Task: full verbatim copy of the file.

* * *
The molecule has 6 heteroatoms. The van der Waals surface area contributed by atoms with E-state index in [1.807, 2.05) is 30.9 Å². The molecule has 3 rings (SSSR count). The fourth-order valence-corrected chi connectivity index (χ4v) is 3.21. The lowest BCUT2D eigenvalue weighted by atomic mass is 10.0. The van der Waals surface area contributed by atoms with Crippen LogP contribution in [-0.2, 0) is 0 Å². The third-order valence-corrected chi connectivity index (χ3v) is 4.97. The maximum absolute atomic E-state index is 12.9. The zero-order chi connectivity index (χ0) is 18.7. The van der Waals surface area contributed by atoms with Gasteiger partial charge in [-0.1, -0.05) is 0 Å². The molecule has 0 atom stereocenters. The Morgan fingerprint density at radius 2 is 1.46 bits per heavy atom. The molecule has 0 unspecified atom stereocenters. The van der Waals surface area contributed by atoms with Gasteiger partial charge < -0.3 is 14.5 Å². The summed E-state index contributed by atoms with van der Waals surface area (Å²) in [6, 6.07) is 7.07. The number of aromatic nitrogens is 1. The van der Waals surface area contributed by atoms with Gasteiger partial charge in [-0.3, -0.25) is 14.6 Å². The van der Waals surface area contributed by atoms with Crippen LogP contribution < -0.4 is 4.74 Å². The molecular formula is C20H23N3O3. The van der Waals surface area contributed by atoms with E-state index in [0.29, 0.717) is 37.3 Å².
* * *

The molecule has 6 heteroatoms. The van der Waals surface area contributed by atoms with E-state index in [1.807, 2.05) is 30.9 Å². The molecule has 3 rings (SSSR count). The fourth-order valence-corrected chi connectivity index (χ4v) is 3.21. The lowest BCUT2D eigenvalue weighted by atomic mass is 10.0. The van der Waals surface area contributed by atoms with Crippen LogP contribution in [-0.2, 0) is 0 Å². The third-order valence-corrected chi connectivity index (χ3v) is 4.97. The maximum absolute atomic E-state index is 12.9. The zero-order chi connectivity index (χ0) is 18.7. The van der Waals surface area contributed by atoms with Gasteiger partial charge in [-0.1, -0.05) is 0 Å². The molecule has 0 atom stereocenters. The Morgan fingerprint density at radius 2 is 1.46 bits per heavy atom. The molecule has 0 unspecified atom stereocenters. The van der Waals surface area contributed by atoms with Gasteiger partial charge < -0.3 is 14.5 Å². The summed E-state index contributed by atoms with van der Waals surface area (Å²) in [6, 6.07) is 7.07. The number of aromatic nitrogens is 1. The van der Waals surface area contributed by atoms with Gasteiger partial charge in [-0.3, -0.25) is 14.6 Å². The van der Waals surface area contributed by atoms with Crippen LogP contribution < -0.4 is 4.74 Å². The molecular formula is C20H23N3O3. The van der Waals surface area contributed by atoms with E-state index in [0.29, 0.717) is 37.3 Å².